Most people think that scientists can actually measure the ages of rocks, using a method called “radiometric” or “radioisotope” dating.
More often, rocks are “dated” by the fossils they contain, based on a pre-existing belief in evolution.
Of course, the best method is to check the account of a reliable eyewitness, if one is available. Since it is the written Word of God, we can trust it to tell us the truth about the past.
Carefully studying the Biblical record, we find that the universe has an age of around 6,000 years, and that a world-changing, global Flood occurred about 4,300 years ago.
When they find one, they gather a sample of the hardened lava and send it off to a laboratory to test it for radioactive elements.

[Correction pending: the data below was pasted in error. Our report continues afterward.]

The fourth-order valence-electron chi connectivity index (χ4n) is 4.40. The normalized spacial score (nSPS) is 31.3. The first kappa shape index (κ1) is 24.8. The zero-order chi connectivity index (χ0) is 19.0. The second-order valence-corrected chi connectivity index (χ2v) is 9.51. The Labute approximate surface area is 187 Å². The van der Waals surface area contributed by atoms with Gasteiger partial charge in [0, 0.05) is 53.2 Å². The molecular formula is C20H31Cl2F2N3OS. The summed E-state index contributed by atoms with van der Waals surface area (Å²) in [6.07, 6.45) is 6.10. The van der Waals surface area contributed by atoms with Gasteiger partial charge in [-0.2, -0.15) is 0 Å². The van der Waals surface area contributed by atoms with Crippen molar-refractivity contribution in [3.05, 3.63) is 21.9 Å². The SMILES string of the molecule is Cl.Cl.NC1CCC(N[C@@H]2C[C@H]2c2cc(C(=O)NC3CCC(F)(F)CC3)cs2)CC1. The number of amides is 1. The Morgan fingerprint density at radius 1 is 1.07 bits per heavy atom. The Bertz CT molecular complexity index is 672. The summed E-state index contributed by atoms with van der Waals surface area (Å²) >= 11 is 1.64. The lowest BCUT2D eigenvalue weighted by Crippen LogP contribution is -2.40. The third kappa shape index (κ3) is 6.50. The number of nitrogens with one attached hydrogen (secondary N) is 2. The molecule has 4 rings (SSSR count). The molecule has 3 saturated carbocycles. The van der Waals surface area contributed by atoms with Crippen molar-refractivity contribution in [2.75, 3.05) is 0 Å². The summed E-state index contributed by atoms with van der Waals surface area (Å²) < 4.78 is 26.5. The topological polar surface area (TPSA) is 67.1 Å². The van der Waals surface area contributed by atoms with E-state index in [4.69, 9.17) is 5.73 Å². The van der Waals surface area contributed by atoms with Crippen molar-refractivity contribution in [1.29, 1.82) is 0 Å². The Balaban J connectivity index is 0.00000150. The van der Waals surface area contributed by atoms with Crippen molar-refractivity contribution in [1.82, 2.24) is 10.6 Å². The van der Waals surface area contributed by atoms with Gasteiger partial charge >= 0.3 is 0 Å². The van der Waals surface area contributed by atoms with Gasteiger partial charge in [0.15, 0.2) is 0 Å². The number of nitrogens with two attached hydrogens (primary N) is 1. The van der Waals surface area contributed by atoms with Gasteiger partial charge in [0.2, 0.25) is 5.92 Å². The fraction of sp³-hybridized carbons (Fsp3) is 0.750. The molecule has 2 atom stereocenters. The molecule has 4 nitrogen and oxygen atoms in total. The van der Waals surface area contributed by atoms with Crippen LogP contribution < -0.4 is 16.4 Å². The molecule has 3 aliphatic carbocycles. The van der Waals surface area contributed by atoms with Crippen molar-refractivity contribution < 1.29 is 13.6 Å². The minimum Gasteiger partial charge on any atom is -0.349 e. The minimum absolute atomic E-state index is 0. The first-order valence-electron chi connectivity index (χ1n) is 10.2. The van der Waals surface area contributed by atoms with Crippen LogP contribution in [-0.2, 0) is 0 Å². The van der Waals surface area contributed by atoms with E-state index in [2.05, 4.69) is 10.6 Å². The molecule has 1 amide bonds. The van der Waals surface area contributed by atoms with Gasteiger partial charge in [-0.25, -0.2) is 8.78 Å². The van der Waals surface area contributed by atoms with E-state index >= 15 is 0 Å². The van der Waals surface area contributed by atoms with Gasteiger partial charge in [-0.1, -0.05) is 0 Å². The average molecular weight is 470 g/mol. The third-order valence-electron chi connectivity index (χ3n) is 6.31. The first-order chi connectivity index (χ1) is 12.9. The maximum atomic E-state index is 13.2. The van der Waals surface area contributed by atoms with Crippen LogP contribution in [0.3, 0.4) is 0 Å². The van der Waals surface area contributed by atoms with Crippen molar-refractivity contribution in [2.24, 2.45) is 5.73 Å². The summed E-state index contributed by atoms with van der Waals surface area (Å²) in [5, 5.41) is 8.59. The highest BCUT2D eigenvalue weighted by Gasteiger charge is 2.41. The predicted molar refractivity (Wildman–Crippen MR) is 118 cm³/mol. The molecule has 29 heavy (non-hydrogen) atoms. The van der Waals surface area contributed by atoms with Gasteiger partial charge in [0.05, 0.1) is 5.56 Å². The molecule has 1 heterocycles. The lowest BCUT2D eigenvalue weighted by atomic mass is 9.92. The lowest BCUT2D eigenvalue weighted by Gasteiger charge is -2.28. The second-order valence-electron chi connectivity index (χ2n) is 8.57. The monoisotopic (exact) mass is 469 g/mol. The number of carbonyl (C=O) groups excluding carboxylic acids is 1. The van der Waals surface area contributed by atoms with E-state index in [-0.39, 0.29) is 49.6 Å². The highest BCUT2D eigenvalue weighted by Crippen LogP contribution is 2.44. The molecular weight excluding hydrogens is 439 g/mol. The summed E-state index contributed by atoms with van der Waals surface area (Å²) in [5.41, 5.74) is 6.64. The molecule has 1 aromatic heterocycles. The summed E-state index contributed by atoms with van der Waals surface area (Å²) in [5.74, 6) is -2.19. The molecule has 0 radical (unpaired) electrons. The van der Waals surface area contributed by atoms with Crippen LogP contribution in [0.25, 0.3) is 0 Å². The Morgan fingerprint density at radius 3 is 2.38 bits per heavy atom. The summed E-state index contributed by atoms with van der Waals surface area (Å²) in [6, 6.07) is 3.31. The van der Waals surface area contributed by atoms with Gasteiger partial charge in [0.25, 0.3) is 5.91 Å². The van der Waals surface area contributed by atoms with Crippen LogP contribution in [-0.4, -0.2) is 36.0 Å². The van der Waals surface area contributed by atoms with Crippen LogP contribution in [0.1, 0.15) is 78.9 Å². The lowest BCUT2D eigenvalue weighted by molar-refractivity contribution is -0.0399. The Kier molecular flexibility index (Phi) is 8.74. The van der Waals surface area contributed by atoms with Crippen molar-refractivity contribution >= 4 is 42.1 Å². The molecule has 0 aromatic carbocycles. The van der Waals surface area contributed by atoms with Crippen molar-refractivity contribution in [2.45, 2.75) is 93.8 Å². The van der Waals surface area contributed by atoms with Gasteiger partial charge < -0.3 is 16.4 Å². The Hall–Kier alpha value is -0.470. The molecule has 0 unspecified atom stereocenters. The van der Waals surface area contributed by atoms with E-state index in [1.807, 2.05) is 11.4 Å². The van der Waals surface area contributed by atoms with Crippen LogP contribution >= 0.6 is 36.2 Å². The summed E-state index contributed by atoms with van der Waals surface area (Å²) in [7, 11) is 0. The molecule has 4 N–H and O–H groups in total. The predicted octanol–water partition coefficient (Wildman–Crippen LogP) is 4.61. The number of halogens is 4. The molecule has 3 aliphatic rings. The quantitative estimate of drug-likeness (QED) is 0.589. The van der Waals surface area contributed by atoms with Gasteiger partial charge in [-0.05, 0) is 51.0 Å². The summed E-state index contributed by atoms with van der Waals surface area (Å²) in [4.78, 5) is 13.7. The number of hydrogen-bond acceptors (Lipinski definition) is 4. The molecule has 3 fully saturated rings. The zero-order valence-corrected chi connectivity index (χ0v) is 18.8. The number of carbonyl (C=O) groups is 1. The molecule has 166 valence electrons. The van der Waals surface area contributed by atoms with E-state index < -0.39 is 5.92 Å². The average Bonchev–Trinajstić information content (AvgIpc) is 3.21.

It measures the amounts of certain radioactive substances.
After all, the scientists haven’t been around that long, have they?
There are a variety of different ways to figure out how old an object is.
So if scientists wanted to measure the age of a fossil using this method, they would look for a nearby layer of igneous rock (e.g.
rock that forms from lava from a volcanic eruption)—perhaps in the rock layers above where the fossil was found, or in the layers below.
Even many archaeologists don’t think “carbon dating” is completely accurate all the time.